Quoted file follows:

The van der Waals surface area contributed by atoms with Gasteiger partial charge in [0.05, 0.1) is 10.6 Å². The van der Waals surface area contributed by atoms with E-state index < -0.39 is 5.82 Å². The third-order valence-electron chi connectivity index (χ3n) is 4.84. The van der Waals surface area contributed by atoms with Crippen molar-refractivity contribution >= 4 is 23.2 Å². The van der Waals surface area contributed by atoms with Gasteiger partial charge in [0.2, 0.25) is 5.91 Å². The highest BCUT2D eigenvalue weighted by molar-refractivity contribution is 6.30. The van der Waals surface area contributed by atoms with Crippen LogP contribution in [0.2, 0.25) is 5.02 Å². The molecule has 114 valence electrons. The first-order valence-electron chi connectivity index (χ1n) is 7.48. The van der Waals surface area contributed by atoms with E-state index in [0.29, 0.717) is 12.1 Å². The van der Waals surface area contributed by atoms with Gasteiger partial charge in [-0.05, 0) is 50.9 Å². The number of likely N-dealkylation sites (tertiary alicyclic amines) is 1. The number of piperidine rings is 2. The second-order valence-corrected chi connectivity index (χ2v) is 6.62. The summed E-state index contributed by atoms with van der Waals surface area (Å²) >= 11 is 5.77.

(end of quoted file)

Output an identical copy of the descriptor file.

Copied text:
The van der Waals surface area contributed by atoms with Gasteiger partial charge in [0.05, 0.1) is 10.6 Å². The van der Waals surface area contributed by atoms with E-state index < -0.39 is 5.82 Å². The third-order valence-electron chi connectivity index (χ3n) is 4.84. The van der Waals surface area contributed by atoms with Crippen molar-refractivity contribution >= 4 is 23.2 Å². The van der Waals surface area contributed by atoms with Gasteiger partial charge in [0.2, 0.25) is 5.91 Å². The highest BCUT2D eigenvalue weighted by molar-refractivity contribution is 6.30. The van der Waals surface area contributed by atoms with Crippen LogP contribution in [0.2, 0.25) is 5.02 Å². The molecule has 114 valence electrons. The first-order valence-electron chi connectivity index (χ1n) is 7.48. The van der Waals surface area contributed by atoms with E-state index in [0.29, 0.717) is 12.1 Å². The van der Waals surface area contributed by atoms with Gasteiger partial charge in [-0.05, 0) is 50.9 Å². The number of likely N-dealkylation sites (tertiary alicyclic amines) is 1. The number of piperidine rings is 2. The second-order valence-corrected chi connectivity index (χ2v) is 6.62. The summed E-state index contributed by atoms with van der Waals surface area (Å²) >= 11 is 5.77.